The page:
In response to Scoble's listing the top 12 reasons entrepreneurs don't build off of the Windows platform (and, you can substitute any large market-share IT "platform" company in there — Oracle, Sun, IBM, etc.), I agree a lot with what Sam Ruby has to say in It Just Works. But, I really have to agree with what Simon Willison has to say in Taking charge of your own destiny.
[T]he key reason that open source development tools are so compelling: they put you in charge of your own destiny.
As developers, our lives revolve around abstractions. The key activity when programming is designing and using abstractions - we weave them together to create new ones, with our target being an abstraction that lets our users achieve their goals.
The problem with abstractions is that they leak. The taller the stack of abstractions (browsers on templates on Django on mod_python on Apache on Linux on hardware on a network) the more components there are that can go wrong. When they do go wrong, we need to work out why and find a solution.
If your development stack includes closed source components, there's a limit on how far you can dig. Run in to a bug in the underlying platform (or an undocumented feature or just something you don't understand) and you are left at the mercy of your vendor. You only control the top part of your system.
It's true. It's the only "good" way I know how to troubleshoot a truly hard problem with a system or to architect a truly flexible solution. I need the source code... all of it. Sympa. The Blog. The Wiki. The Identity Management framework. Shibboleth. ITS-Services. Our internal wiki. The source code is available. If there is a problem, I can nail it right down to the single line of code that caused it; and get this, I can change that line of code. That's great!
I've worked with systems (a lot!) where I didn't have the source. It consists of a lot of guesswork and relying on past experience. For example, our mail system – when we have a cataclysmic crash, we know to run a 4 hour
reconstruct over the entire mail repository before bringing the service back online. We know that doing that prevents the mail system from an inevitable crash in the near future. So, even though it sucks to have to keep the mail system offline for another 4 hours while our users chomp at the bit to have the service restored, we take the net win and do the
reconstruct up front. Why do we actually have to do the
reconstruct? I couldn't tell you. I've never been able to look at the source code to the mail server. I know that we've been bitten twice (once for over 20 hours of downtime) by not doing the
reconstruct, but that's as much as I can tell you. It's lab-rat intellect &mdash if we touch that lever, we get shocked; and if we touch that lever, we get food. It doesn't take too much analytical thought to arrive at that, but I couldn't tell you why I am in the experiment in the first place. I can't actually explain or explore the deeper, more specific bug/problem/occurrence. Using the closed source system, I am forced down to using the intellect of a lab rat.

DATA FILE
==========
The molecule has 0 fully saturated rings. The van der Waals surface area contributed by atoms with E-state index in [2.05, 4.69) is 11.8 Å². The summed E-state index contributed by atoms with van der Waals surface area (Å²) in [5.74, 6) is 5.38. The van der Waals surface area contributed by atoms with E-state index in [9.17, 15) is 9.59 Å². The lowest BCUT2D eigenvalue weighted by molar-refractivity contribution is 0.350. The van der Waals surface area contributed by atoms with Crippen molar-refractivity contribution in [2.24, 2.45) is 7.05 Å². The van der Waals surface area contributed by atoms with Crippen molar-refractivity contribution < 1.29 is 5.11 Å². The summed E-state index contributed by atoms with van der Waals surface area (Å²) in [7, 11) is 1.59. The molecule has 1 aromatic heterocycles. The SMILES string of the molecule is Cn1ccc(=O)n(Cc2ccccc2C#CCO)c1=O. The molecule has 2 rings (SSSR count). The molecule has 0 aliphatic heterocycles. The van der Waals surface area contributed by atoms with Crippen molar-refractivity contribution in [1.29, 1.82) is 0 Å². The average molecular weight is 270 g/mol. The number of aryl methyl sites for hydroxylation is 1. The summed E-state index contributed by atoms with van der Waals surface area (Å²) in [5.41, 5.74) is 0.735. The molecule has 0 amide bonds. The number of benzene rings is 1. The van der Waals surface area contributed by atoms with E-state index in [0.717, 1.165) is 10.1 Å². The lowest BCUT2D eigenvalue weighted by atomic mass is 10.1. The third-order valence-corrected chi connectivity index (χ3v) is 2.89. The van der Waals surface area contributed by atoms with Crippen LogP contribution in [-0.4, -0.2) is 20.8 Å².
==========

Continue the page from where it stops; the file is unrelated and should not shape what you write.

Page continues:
But, I am glossing over a point here. Not everyone is a Sam Ruby or a Simon Willison. Not everyone in the IT industry has the ability to crack into some source code, read it, react to it, troubleshoot it, and ultimately fix it. (Trust me.) Some people in IT are better equipped to have a standard out-of-the wrapping solution, have it set up by consultants as a closed box, and then maintain its humming along day-in and day-out. If something goes wrong with it, you tweak a configuration file here and there and hope for the best. If there's a catastrophic failure, you pray your support contract is still paid in full; and you pass the buck to the vendor to repair it (and, when your manager asks, you pass the blame on to the vendor, too).
Don't get me wrong. Each solution has pro's and con's. I don't mean to come off so didactic and so "it's-a-black-and-white" thing. There's a lot of grey. And, there are just as many times that an open source solution works best as a off-the-shelf would. The "managerial" or "Information Architect" skills come in to play by being able to identify between the two for the sake of your users/customers in the big picture (the "big picture" referring to aspects like ease of administration of the system improves the Sys. Admin's ability to take care of the system which leads to less downtime which ultimately improves things for your customers/users).
For me personally, though, I like to have the source. I seek to never have to utter the statement, "well, I opened up a support ticket with the vendor to see if we can get the problem fixed – we'll have to wait until they get back to us." I don't like being at their mercy.
But.. I am drawing on polarity. I painted stereotypical representations that are never true. It's shades of grey in reality — matters of degrees. While I am a control freak and I change my own oil in my car and I would never own a car that I couldn't change the oil, I have never forged my own pistons. I don't refine my own gasonline (or oil, for that matter). I don't tend to a herd of cattle to supply me with the leather to use in my interior. It's a matter of degrees, and I am not trying to come across as painting a simple picture. It's a complex issue when deciding on architectures.
I just know that, for me, I like to be able to point to a line of code and say, "that's it!"
P.S. Though, I would jump at the chance to forge my own pistons. That would be a fun and instructive activity.